a kuaka - bar tailed godwit (Limosa lapponica) in breeding plumage

a kuaka – bar tailed godwit (Limosa lapponica) in breeding plumage

shoveler, paradise, and scaup ducks; Australian coot; harrier; pied and variable oystercatcher; kingfisher; white fronted and Caspian terns; red-billed and black-backed gulls; grey warbler, silvereye, fantail. Migratory visitors I have seen include eastern bar-tailed godwit, whimbrel and knots. The estuary is also home to large number of introduced game birds such as black swan, mallard and Canada geese; and introduced field birds such as skylark, chaffinch, yellowhammer, redpoll, sparrow and goldfinch. This list is by no means exhaustive; many other species are recorded as residents, regular or occasional visitors.

royal spoonbill and pied oystercatcher in flight

royal spoonbill and pied oystercatcher in flight

The Ashley is a treasure. But it is a treasure under threat. The Rivercare group and other conservations are doing their bit, but we all have a role. Just as drinking and driving has become a social no-no, we should be similarly outraged when ignorant (or uncaring) idiots drive their vehicles onto the estuary or through the braided river channels; when folk let their dogs run free among the sand and shingle banks and mudflats at nesting times.

nesting karuhiruhi - pied shag - Phalacrocorac varius

nesting karuhiruhi – pied shag – Phalacrocorac varius

juvenile and mature parekareka play a game of mirror image posing

juvenile and mature parekareka play a game of mirror image posing

The Kiwi culture of not wanting to say anything, of “minding our own business”, of tolerance rather than action, does our special places and animals no good at all. Reporting offenders, educating yourself and your friends, joining active groups like Rivercare or Forest and Bird . . . these are the ways you can make a difference, and help ensure the beautiful, unique and precious places like the Ashley and its wildlife not just survive, but thrive.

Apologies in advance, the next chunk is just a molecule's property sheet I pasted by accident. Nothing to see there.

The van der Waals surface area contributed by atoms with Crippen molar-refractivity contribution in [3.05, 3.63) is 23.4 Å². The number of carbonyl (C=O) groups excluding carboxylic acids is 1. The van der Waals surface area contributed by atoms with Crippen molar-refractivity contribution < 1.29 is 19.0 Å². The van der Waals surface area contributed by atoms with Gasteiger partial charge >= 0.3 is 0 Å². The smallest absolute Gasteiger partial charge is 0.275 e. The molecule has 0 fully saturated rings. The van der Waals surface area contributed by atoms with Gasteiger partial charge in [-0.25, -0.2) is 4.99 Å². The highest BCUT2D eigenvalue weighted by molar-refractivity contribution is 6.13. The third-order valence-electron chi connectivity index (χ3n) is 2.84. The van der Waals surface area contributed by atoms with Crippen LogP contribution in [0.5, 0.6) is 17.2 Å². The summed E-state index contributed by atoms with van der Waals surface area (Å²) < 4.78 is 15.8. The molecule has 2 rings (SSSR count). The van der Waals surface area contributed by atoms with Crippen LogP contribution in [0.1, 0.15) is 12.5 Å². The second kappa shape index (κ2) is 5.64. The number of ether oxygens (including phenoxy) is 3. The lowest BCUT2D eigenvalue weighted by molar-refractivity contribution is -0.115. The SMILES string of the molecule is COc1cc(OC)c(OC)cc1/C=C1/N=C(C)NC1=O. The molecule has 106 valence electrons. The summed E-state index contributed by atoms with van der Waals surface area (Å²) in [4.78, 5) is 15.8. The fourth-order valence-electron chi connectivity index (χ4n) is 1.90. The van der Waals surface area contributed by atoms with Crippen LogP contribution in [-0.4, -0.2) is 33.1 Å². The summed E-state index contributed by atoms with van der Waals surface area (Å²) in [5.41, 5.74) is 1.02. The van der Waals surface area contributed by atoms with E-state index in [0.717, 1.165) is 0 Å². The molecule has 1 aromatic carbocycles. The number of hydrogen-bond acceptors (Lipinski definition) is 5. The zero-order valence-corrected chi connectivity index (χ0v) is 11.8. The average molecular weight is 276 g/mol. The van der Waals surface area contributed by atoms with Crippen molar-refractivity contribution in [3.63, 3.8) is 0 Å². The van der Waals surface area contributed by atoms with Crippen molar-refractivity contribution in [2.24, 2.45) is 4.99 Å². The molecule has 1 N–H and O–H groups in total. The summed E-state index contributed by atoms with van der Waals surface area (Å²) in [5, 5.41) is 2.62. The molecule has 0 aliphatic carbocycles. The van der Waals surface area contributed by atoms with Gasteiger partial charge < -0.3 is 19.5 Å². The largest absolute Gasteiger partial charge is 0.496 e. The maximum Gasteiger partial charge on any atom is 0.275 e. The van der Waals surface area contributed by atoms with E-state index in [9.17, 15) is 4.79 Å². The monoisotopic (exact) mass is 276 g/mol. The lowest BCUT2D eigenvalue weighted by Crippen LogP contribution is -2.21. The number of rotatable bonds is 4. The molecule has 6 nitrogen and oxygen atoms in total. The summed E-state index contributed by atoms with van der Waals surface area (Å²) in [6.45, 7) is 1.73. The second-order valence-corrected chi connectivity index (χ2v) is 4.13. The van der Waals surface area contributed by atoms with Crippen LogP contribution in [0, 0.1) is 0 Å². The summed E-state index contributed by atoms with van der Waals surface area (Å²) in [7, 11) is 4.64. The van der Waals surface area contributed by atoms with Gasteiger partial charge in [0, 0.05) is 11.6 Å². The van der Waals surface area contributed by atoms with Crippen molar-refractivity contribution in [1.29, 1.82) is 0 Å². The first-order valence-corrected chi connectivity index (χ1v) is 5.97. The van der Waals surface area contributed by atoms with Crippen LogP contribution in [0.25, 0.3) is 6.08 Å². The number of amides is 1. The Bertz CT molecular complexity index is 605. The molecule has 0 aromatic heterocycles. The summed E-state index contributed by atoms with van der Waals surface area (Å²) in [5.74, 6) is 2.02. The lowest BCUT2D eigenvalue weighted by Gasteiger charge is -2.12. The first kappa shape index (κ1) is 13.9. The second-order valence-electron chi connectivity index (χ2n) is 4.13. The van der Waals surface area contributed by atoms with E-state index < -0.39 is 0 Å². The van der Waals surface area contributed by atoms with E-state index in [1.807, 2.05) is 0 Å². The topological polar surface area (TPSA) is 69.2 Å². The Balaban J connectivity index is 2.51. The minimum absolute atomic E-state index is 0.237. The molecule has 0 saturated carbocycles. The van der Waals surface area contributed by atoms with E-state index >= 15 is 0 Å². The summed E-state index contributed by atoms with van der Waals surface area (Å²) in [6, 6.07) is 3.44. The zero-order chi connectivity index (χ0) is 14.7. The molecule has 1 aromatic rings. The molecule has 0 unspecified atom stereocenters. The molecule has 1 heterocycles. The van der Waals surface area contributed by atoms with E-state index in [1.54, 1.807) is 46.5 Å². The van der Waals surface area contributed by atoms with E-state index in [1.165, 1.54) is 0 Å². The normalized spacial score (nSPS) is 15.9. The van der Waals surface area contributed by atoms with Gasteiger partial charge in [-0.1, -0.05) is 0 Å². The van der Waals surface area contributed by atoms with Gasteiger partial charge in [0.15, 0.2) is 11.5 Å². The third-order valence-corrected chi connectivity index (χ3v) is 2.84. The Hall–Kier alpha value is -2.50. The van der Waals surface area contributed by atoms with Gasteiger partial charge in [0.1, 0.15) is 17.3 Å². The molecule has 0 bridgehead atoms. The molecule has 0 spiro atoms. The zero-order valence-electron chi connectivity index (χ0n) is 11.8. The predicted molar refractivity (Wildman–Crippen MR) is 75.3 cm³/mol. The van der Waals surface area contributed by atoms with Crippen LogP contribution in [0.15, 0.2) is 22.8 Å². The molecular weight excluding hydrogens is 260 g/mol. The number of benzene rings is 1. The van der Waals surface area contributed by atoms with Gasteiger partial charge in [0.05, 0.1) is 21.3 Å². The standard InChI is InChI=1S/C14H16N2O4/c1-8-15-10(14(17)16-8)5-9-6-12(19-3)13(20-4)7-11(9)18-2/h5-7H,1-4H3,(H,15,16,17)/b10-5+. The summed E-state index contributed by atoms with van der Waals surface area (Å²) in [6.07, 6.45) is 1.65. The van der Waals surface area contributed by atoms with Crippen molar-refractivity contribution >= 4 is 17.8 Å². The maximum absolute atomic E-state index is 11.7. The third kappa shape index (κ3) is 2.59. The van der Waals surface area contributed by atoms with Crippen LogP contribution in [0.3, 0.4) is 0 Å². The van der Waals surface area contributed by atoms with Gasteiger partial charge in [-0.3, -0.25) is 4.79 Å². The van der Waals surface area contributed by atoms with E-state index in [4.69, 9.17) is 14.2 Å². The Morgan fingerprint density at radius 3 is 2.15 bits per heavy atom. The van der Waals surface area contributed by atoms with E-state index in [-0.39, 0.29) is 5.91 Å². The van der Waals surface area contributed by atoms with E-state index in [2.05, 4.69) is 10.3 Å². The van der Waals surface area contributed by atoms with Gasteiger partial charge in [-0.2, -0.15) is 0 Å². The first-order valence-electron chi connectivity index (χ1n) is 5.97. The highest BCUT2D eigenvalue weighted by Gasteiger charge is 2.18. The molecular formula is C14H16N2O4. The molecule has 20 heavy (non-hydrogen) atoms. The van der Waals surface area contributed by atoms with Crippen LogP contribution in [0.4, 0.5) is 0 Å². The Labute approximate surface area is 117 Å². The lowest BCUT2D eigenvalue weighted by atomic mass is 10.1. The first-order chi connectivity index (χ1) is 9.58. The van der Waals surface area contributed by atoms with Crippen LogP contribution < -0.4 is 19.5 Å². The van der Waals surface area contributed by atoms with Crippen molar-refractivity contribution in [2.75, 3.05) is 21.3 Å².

tara - white-fronted tern - Sterna striata -  in courtship display offering fish and posing to potential mate

tara – white-fronted tern – Sterna striata – in courtship display offering fish and posing to potential mate

a kuaka catches a worm

a kuaka catches a worm

a wild place for birds

a wild place for birds

                       

Advertisements

5 thoughts on “The Ashley

  1. great blog steve can be hard to live near wild ares where you can see damage being done by the ignorant few,keep the good work going cheers

  2. Spectacular photography Steve, and will go and see the Ashley sometime soon, The black-fronted tern doesn’t have a black front – does its opposite gender have that? Have fantails in my innercity Christchurch garden at the moment, I think gathering nesting materials or getting bugs from the ponga ferns . they ignore the bread put out for the waxeyes , and fly into the window occasionally . And it is good to see Kereru wooshing up the street

    • Hi Bruce, thanks for the comments. The titles “black fronted tern” and “white fronted tern” refer to the black covering on the head. In the white fronted there is a band of white on the forehead above the bill (i.e. at the ‘front’ of the head). The black fronted is totally black on the forehead. You can see the difference in the photos of the two species in this blog. Like most terns the two genders look the same.

Leave a Reply

Fill in your details below or click an icon to log in:

WordPress.com Logo

You are commenting using your WordPress.com account. Log Out / Change )

Twitter picture

You are commenting using your Twitter account. Log Out / Change )

Facebook photo

You are commenting using your Facebook account. Log Out / Change )

Google+ photo

You are commenting using your Google+ account. Log Out / Change )

Connecting to %s

%d bloggers like this: